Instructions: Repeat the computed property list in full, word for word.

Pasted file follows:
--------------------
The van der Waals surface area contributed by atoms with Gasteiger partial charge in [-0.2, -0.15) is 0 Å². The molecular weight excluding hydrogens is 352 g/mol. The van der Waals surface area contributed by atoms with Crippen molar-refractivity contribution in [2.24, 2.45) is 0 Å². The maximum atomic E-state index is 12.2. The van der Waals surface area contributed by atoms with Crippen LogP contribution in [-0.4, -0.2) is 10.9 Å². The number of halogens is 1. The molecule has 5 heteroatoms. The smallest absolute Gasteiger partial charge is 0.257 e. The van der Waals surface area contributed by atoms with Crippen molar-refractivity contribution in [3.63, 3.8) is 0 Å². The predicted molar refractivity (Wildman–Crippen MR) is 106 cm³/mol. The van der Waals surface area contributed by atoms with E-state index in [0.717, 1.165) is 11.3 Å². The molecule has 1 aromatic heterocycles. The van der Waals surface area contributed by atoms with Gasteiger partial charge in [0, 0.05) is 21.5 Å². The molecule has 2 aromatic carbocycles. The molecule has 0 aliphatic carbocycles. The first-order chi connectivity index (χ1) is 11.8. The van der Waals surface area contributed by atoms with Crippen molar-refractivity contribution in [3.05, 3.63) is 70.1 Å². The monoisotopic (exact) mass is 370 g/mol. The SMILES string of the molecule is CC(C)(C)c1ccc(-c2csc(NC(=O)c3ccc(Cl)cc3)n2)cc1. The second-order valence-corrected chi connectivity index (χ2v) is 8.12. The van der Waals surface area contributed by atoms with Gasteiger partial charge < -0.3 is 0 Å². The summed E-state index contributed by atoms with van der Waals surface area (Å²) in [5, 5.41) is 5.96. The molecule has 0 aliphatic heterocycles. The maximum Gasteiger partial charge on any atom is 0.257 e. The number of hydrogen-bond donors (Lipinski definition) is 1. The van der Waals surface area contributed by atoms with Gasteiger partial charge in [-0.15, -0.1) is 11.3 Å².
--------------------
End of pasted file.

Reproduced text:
The van der Waals surface area contributed by atoms with Gasteiger partial charge in [-0.2, -0.15) is 0 Å². The molecular weight excluding hydrogens is 352 g/mol. The van der Waals surface area contributed by atoms with Crippen molar-refractivity contribution in [2.24, 2.45) is 0 Å². The maximum atomic E-state index is 12.2. The van der Waals surface area contributed by atoms with Crippen LogP contribution in [-0.4, -0.2) is 10.9 Å². The number of halogens is 1. The molecule has 5 heteroatoms. The smallest absolute Gasteiger partial charge is 0.257 e. The van der Waals surface area contributed by atoms with Crippen molar-refractivity contribution in [3.63, 3.8) is 0 Å². The predicted molar refractivity (Wildman–Crippen MR) is 106 cm³/mol. The van der Waals surface area contributed by atoms with E-state index in [0.717, 1.165) is 11.3 Å². The molecule has 1 aromatic heterocycles. The van der Waals surface area contributed by atoms with Gasteiger partial charge in [0, 0.05) is 21.5 Å². The molecule has 2 aromatic carbocycles. The molecule has 0 aliphatic carbocycles. The first-order chi connectivity index (χ1) is 11.8. The van der Waals surface area contributed by atoms with Crippen molar-refractivity contribution in [3.05, 3.63) is 70.1 Å². The monoisotopic (exact) mass is 370 g/mol. The SMILES string of the molecule is CC(C)(C)c1ccc(-c2csc(NC(=O)c3ccc(Cl)cc3)n2)cc1. The second-order valence-corrected chi connectivity index (χ2v) is 8.12. The van der Waals surface area contributed by atoms with Gasteiger partial charge < -0.3 is 0 Å². The summed E-state index contributed by atoms with van der Waals surface area (Å²) in [5, 5.41) is 5.96. The molecule has 0 aliphatic heterocycles. The maximum Gasteiger partial charge on any atom is 0.257 e. The number of hydrogen-bond donors (Lipinski definition) is 1. The van der Waals surface area contributed by atoms with Gasteiger partial charge in [-0.15, -0.1) is 11.3 Å².